What it means when a child is 'in care'
The Children’s Services works with families facing difficulties to ensure children are receiving the sort of care it is ‘reasonable to expect’ from a parent. If they aren’t, and this lack of care is causing the child significant harm, they may put a full care order in place. This means that the local authority has parental responsibility for the children.
Different types of care
- The majority of children in care will be placed in foster care.
- Around 9% are placed in children's homes and occasionally in secure facilities for young offenders.
- Other types of care include adoption and kinship care - where the child is cared for by other relatives.
Often, kinship care involves grandparents stepping in to care for the children, but as Lynn Chesterman of the Grandparents’ Association explains, this isn’t always possible. “Before a child goes into care there’s always been some kind of trauma. It may be that the child has suffered some kind of abuse or a parent has gone off the rails, but unfortunately, grandparents can’t always step in and take care of the children.”
The importance of grandparents when children go into care
The Who Cares Trust explains that the care system is under strain - there aren't enough foster carers and money is tight. Sadly, this can lead to decisions being made that are in the interest of the system rather than the child and some children have to move multiple times during their life in care.
Maintaining contact with grandparents can play an important role in children’s lives – offering them a stable and loving figure who consistently puts their needs first.
"Sadly, it is all too common that when families break down or children are taken into care, grandparents sometimes lose access to their grandchildren and it can be devastating for all concerned,” says Fiona Plowman, a family project worker at The Children’s Society.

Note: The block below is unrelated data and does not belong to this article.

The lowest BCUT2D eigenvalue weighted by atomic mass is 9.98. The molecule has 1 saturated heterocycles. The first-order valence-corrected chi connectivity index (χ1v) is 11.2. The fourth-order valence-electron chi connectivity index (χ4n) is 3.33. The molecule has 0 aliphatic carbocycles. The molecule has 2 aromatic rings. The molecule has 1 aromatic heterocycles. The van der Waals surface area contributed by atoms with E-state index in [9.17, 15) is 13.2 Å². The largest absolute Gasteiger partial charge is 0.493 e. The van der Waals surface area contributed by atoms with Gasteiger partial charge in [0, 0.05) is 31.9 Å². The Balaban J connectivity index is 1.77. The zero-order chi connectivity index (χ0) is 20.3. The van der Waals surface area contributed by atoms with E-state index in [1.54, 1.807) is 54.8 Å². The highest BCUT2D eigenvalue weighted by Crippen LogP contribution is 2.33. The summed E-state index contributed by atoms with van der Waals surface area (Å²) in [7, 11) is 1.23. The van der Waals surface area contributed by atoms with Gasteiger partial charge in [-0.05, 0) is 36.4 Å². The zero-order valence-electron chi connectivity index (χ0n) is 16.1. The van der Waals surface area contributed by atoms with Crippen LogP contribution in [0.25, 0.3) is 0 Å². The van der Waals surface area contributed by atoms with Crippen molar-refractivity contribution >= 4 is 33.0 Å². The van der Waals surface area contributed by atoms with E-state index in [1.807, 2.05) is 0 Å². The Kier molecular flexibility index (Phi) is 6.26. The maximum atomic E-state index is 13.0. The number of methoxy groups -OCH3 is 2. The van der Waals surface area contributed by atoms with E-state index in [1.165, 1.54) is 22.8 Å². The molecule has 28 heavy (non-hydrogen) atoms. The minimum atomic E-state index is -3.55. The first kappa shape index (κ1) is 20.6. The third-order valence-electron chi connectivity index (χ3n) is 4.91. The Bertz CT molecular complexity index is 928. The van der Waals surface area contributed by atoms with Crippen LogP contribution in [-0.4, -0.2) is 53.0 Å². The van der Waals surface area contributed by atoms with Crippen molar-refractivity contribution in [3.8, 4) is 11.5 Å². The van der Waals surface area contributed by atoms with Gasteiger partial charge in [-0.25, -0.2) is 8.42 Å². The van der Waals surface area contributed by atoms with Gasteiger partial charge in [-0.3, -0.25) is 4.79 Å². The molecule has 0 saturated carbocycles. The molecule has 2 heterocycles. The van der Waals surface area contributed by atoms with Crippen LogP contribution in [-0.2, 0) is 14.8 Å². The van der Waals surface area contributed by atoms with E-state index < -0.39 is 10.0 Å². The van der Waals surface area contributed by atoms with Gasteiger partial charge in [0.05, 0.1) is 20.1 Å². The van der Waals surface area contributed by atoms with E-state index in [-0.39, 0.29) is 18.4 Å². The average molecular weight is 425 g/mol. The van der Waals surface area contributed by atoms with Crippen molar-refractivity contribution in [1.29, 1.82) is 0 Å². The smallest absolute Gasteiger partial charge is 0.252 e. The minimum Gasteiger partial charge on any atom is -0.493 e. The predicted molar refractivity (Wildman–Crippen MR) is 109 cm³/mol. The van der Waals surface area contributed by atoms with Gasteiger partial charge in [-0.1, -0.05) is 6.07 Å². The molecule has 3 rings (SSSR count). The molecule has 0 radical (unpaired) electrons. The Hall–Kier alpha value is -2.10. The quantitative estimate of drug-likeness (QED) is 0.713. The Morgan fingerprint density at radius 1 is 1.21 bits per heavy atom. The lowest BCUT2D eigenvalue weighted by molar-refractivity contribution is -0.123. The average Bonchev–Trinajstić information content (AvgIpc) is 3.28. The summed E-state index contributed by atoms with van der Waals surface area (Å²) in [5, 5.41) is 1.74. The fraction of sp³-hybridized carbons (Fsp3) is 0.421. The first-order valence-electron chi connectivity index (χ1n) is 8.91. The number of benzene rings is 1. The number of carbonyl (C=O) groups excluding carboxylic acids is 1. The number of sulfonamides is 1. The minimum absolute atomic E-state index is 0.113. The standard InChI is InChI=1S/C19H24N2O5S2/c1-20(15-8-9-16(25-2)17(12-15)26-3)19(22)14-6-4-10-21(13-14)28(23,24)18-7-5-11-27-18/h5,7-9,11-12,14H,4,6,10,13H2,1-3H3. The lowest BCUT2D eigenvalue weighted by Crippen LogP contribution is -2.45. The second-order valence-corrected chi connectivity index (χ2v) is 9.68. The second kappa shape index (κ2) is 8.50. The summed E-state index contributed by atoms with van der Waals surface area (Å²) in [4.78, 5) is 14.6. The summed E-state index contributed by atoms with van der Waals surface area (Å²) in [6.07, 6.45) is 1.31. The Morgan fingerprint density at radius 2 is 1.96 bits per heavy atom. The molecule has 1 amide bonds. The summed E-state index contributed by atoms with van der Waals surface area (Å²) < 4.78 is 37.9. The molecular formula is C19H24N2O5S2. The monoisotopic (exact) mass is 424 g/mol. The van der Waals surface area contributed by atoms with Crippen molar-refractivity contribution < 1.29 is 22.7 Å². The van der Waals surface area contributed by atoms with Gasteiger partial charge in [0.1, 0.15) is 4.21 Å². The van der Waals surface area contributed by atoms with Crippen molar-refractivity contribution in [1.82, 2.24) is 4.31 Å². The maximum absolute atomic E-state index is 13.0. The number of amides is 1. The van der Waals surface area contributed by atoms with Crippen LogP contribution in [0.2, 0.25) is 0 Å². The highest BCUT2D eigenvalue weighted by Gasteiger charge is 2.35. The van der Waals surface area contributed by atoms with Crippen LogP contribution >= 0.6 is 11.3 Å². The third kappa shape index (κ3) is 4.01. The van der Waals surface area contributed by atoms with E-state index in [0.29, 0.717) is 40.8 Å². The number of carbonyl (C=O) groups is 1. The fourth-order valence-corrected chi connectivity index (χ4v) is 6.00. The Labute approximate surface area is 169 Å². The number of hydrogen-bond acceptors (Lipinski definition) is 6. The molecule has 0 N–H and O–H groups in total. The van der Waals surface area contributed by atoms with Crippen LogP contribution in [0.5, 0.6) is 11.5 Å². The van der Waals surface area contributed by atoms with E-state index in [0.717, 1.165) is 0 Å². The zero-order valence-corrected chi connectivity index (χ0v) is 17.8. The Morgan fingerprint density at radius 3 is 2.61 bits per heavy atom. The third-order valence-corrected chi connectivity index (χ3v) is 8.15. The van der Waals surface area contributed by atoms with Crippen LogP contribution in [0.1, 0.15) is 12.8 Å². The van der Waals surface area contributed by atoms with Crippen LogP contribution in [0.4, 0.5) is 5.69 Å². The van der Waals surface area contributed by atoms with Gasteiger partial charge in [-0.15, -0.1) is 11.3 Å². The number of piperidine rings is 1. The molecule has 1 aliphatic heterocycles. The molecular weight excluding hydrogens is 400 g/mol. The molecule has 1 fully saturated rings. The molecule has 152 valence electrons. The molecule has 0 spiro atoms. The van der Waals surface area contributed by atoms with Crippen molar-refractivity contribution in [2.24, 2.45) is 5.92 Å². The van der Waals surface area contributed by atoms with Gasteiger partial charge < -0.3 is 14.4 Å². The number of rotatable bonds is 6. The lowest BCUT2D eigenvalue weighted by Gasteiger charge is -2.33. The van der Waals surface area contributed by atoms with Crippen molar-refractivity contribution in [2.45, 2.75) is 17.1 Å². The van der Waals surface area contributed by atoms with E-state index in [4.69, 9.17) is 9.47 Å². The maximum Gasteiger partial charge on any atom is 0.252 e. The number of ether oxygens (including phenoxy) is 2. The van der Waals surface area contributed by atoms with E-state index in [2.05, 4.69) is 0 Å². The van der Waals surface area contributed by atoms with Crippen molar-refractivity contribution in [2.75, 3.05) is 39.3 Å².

“We’d advise grandparents that when they do have access to their grandchildren they should avoid showing their emotion, whether that’s sadness or anger towards other family members. It’s important that the child does not think the change is bad, but just different, and that in spite of it they are still safe and loved.”
How grandparents can keep in contact
Remember that contact with a grandparent is part of a child’s right to family life. If it is proving difficult, The Grandparents Association offers the following advice:
- Try quoting government guidance: ‘Grandparents and other relatives can provide a sense of family history and continuity where the child cannot live with his/her birth parents’.
- Communicate with the Children’s Services department responsible for your grandchildren’s care to make sure they know about you and acknowledge your request for contact.
- Also be in contact with the children’s guardian as soon as you are aware that your grandchild has been taken in to care.
- Ideally this should happen before your grandchild is placed into care as this is the time when they can say who they want to see, and their requests will become part of their care plan.
- An Independent Reviewing Officer (IRO) is appointed at the time of the care order to review the local authority’s care plan. You can speak to the IRO about contact with your grandchild.
When parents refuse contact
If your grandchild is accommodated by the local authority as part of a voluntary arrangement (and not under a care order), their parents retain parental responsibility and can decide who they can and cannot see.
If the parents stop you from seeing your grandchildren you can arrange a meeting with the responsible social worker. Explain why having contact with you will benefit and support your grandchild’s wellbeing.
Try to keep communicating with the parents and do your best to stay on good terms, even if it’s difficult. If relationships have become very strained then family mediation can be a helpful way to reach an outcome that everyone agrees to.
Find out more about what rights grandparents have to see their grandchildren
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